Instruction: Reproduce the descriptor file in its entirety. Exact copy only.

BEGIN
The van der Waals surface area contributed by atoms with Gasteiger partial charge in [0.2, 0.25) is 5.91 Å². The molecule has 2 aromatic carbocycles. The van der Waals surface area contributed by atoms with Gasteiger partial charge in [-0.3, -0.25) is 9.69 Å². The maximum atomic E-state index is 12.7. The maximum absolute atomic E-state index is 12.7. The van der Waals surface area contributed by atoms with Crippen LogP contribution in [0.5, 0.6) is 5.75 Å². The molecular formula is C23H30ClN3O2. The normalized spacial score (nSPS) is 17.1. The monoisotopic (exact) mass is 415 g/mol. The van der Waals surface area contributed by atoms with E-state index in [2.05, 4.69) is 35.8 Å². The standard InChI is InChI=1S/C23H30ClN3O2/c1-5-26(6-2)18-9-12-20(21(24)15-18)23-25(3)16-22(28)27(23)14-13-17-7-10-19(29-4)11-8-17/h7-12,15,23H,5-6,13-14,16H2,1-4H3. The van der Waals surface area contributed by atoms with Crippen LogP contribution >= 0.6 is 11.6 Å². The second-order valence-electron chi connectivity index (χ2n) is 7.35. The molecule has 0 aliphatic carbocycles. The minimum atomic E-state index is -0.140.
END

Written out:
The van der Waals surface area contributed by atoms with Gasteiger partial charge in [0.2, 0.25) is 5.91 Å². The molecule has 2 aromatic carbocycles. The van der Waals surface area contributed by atoms with Gasteiger partial charge in [-0.3, -0.25) is 9.69 Å². The maximum atomic E-state index is 12.7. The maximum absolute atomic E-state index is 12.7. The van der Waals surface area contributed by atoms with Crippen LogP contribution in [0.5, 0.6) is 5.75 Å². The molecular formula is C23H30ClN3O2. The normalized spacial score (nSPS) is 17.1. The monoisotopic (exact) mass is 415 g/mol. The van der Waals surface area contributed by atoms with E-state index in [2.05, 4.69) is 35.8 Å². The standard InChI is InChI=1S/C23H30ClN3O2/c1-5-26(6-2)18-9-12-20(21(24)15-18)23-25(3)16-22(28)27(23)14-13-17-7-10-19(29-4)11-8-17/h7-12,15,23H,5-6,13-14,16H2,1-4H3. The van der Waals surface area contributed by atoms with Crippen LogP contribution >= 0.6 is 11.6 Å². The second-order valence-electron chi connectivity index (χ2n) is 7.35. The molecule has 0 aliphatic carbocycles. The minimum atomic E-state index is -0.140.